With the upcoming release of Core Set 2021, I’m back with my picks for the Top 5 cards in the set Modern. There are a few different criteria that we could use to evaluate these cards: which are the most powerful in a vacuum, or which are most likely to see play? In the end, I felt that talking about the cards with the greatest potential to impact Modern was the way to go.
One note before we begin: Core Set 2021 is full of reprints, many of which are already legal in Modern. This Top 5 list only covers cards that are new to Magic or new to the Modern format. We already know how powerful Azusa and Scavenging Ooze can be.
With that out of the way, let’s jump right in!
Containment Priest is a card players have been asking for in Modern for quite some time. Some may say this reprint came too late after the bannings of Hogaak and Faithless Looting, but hey, I’ll still take it! Decks that traditionally want anti-graveyard cards but also want to attack are drooling over this hate-bear.
Containment Priest also has a very convenient creature type — human — and Modern Humans is likely the deck that wants access to this card the most. Rest in Peace was a longtime sideboard staple for Humans, but with Cavern of Souls, Ancient Ziggurat, and Unclaimed Territory making up more than half of the mana base, casting Rest in Peace on turn two can be difficult. Containment Priest is almost always castable on turn two, and it also promotes the standard Humans synergies.
If you aren’t a Humans player, Devoted Druid, Burn, and Mardu Death’s Shadow may make suitable homes for Containment Priest, too.
At first glance, Conspicuous Snoop looks like one more in a crowded field of two-drop value goblins. But this card is really a combo piece wearing a goblin costume. Here’s how it works:
- Play Conspicuous Snoop on turn two.
- On turn three, play Boggart Harbinger and use its ability to put Kiki-Jiki, Mirror Breaker on top of your library. Conspicuous Snoop now has Kiki-Jiki’s activated ability.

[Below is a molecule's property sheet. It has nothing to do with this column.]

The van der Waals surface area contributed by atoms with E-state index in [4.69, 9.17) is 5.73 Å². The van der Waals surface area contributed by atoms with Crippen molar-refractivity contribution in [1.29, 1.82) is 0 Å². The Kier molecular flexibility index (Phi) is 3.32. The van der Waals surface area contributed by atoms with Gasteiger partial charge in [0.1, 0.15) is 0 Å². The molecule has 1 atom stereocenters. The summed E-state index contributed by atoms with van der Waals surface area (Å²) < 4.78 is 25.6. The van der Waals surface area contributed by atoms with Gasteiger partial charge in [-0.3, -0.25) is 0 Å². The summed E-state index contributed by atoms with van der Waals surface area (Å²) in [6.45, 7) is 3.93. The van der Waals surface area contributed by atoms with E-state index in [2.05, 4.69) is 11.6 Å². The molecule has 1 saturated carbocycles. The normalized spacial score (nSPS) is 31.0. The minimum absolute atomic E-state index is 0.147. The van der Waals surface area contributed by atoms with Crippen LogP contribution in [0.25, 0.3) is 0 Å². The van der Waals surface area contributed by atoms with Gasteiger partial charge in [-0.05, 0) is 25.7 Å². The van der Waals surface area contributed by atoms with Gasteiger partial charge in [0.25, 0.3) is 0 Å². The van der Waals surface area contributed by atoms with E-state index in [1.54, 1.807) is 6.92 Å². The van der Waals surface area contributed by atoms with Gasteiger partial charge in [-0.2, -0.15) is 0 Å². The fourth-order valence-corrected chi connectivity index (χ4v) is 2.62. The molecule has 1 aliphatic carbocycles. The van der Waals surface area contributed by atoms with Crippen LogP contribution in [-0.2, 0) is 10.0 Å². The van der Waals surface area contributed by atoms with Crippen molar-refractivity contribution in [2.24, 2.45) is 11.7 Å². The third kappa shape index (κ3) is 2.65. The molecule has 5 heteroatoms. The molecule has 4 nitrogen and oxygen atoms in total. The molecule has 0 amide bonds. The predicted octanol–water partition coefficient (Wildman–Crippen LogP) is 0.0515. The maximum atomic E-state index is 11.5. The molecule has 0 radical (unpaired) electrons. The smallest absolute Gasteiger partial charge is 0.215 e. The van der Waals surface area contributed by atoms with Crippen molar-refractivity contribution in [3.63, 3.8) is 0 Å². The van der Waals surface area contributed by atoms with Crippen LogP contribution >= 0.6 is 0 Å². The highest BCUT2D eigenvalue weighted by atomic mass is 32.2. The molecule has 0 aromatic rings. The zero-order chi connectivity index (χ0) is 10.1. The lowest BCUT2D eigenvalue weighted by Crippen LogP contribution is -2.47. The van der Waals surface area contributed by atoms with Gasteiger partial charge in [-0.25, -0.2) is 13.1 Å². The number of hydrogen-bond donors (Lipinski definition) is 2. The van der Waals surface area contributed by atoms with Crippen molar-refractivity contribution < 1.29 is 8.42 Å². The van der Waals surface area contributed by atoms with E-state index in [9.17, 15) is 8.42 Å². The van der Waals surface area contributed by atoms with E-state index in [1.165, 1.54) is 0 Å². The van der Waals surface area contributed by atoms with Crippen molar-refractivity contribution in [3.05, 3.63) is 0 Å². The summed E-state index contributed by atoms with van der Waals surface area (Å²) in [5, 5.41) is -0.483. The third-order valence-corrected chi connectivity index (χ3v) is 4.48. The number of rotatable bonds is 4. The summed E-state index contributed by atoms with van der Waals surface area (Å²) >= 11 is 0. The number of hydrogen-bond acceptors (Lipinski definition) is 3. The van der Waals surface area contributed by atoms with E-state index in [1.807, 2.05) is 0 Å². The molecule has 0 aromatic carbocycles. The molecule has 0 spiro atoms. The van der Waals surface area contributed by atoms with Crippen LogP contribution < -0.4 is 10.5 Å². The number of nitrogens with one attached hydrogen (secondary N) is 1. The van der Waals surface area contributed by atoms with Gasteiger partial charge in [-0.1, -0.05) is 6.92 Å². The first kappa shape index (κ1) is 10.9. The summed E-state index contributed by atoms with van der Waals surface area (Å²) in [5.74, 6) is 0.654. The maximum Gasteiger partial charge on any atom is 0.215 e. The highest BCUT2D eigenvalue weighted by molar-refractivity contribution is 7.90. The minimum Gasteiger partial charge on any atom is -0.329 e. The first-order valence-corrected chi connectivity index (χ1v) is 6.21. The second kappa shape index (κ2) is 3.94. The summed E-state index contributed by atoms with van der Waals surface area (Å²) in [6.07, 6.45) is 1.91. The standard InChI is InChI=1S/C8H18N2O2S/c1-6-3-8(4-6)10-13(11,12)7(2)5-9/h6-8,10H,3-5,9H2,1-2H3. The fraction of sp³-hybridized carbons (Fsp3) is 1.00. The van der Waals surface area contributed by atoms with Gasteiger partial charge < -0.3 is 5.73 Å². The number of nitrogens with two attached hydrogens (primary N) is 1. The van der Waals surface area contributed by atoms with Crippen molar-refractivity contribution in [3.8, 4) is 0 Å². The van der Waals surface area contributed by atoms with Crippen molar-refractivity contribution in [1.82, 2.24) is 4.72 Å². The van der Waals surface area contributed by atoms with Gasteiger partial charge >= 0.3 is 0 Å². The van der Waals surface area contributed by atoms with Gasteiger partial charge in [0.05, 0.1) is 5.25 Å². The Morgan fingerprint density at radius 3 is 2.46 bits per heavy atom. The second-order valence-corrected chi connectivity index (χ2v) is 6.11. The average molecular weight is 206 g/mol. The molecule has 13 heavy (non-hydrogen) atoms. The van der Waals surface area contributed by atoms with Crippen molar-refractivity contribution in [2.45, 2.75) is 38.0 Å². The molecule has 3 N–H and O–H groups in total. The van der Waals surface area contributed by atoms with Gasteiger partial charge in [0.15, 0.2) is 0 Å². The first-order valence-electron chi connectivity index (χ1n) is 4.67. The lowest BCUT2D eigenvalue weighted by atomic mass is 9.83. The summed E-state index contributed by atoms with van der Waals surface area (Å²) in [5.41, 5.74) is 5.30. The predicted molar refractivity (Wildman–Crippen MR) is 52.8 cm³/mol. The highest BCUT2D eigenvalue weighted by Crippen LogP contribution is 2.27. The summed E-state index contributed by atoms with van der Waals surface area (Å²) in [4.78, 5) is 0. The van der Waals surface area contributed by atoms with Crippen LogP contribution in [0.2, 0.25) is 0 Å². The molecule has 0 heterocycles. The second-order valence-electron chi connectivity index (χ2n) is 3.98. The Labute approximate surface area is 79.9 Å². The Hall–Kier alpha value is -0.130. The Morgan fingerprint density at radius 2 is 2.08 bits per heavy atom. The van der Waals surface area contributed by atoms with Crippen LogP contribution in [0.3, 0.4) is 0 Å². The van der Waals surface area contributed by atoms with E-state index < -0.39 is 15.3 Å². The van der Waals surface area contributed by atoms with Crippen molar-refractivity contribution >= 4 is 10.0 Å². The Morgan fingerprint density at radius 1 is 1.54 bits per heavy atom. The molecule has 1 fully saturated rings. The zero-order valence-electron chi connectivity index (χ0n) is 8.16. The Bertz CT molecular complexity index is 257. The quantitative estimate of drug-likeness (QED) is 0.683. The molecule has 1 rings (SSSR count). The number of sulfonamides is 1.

- Tap Conspicuous Snoop as many times as you want to make copies of itself.
- Once you’ve made enough goblins, tap your last copy of Conspicuous Snoop to make a copy of Boggart Harbinger. Search for Mogg Fanatic and put it on top of your library.
- All your Conspicuous Snoops now have Mogg Fanatic’s activated ability, so you can sacrifice them all to deal lethal damage to your opponent.
The goal now is to find the best shell for these cards. There are two major contenders: a Rakdos/Grixis combo-centric version or a more traditional Rakdos Goblins deck. The Rakdos combo build gets access to plenty of hand disruption to try and force through the combo. Grixis makes your mana less reliable, but you gain access to cantrips, which will hopefully increase the consistency of finding Snoop + Harbinger. But a Goblins deck is likely the best option because it gets access to Aether Vial. You can Vial in Snoop at the end of the turn, tick Vial up to three on your next upkeep, and Vial in Harbinger — and the whole sequence can’t be countered. The goblins build also squeezes a little more out of Conspicuous Snoop than an all-in combo build by making real use of its ability to play Goblins from the top of your library.